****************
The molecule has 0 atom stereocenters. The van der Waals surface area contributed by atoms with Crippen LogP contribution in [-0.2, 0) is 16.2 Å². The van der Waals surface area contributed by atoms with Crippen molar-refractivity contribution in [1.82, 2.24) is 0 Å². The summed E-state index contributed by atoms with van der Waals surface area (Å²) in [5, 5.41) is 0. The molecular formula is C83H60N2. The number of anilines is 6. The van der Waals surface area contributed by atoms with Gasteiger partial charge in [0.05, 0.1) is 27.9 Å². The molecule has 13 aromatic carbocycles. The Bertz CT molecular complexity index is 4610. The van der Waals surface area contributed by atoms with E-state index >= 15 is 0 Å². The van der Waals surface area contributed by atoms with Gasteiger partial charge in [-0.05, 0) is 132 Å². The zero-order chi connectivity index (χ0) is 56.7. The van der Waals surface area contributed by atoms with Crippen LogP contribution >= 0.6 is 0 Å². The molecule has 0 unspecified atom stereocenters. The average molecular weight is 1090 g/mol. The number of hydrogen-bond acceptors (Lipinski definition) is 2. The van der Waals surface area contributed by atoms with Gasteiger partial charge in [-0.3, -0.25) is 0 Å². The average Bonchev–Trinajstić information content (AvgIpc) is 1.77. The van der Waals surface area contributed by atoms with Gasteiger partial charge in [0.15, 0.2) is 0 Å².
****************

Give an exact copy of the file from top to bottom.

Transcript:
The molecule has 0 atom stereocenters. The van der Waals surface area contributed by atoms with Crippen LogP contribution in [-0.2, 0) is 16.2 Å². The van der Waals surface area contributed by atoms with Crippen molar-refractivity contribution in [1.82, 2.24) is 0 Å². The summed E-state index contributed by atoms with van der Waals surface area (Å²) in [5, 5.41) is 0. The molecular formula is C83H60N2. The number of anilines is 6. The van der Waals surface area contributed by atoms with Gasteiger partial charge in [0.05, 0.1) is 27.9 Å². The molecule has 13 aromatic carbocycles. The Bertz CT molecular complexity index is 4610. The van der Waals surface area contributed by atoms with E-state index >= 15 is 0 Å². The van der Waals surface area contributed by atoms with Gasteiger partial charge in [-0.05, 0) is 132 Å². The zero-order chi connectivity index (χ0) is 56.7. The van der Waals surface area contributed by atoms with Crippen LogP contribution >= 0.6 is 0 Å². The molecule has 0 unspecified atom stereocenters. The average molecular weight is 1090 g/mol. The number of hydrogen-bond acceptors (Lipinski definition) is 2. The van der Waals surface area contributed by atoms with Gasteiger partial charge in [-0.3, -0.25) is 0 Å². The average Bonchev–Trinajstić information content (AvgIpc) is 1.77. The van der Waals surface area contributed by atoms with Gasteiger partial charge in [0.15, 0.2) is 0 Å².